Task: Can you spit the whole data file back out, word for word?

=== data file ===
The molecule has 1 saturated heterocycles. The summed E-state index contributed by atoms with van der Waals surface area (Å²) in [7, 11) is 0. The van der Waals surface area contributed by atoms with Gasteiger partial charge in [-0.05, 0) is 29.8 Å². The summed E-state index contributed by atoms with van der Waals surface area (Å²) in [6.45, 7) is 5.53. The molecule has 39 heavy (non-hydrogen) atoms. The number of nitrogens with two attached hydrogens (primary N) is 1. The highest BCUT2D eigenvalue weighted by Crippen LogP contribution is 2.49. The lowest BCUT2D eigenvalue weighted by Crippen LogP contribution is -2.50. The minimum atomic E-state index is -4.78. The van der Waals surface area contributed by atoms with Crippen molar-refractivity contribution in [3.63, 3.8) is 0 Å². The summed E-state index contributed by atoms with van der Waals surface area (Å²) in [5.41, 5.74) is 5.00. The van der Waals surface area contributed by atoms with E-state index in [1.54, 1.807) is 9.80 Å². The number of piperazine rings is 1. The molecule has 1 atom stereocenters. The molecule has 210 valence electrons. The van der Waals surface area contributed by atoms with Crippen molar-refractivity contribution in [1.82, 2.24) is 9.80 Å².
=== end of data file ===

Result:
The molecule has 1 saturated heterocycles. The summed E-state index contributed by atoms with van der Waals surface area (Å²) in [7, 11) is 0. The van der Waals surface area contributed by atoms with Gasteiger partial charge in [-0.05, 0) is 29.8 Å². The summed E-state index contributed by atoms with van der Waals surface area (Å²) in [6.45, 7) is 5.53. The molecule has 39 heavy (non-hydrogen) atoms. The number of nitrogens with two attached hydrogens (primary N) is 1. The highest BCUT2D eigenvalue weighted by Crippen LogP contribution is 2.49. The lowest BCUT2D eigenvalue weighted by Crippen LogP contribution is -2.50. The minimum atomic E-state index is -4.78. The van der Waals surface area contributed by atoms with Crippen molar-refractivity contribution in [3.63, 3.8) is 0 Å². The summed E-state index contributed by atoms with van der Waals surface area (Å²) in [5.41, 5.74) is 5.00. The van der Waals surface area contributed by atoms with E-state index in [1.54, 1.807) is 9.80 Å². The number of piperazine rings is 1. The molecule has 1 atom stereocenters. The molecule has 210 valence electrons. The van der Waals surface area contributed by atoms with Crippen molar-refractivity contribution in [1.82, 2.24) is 9.80 Å².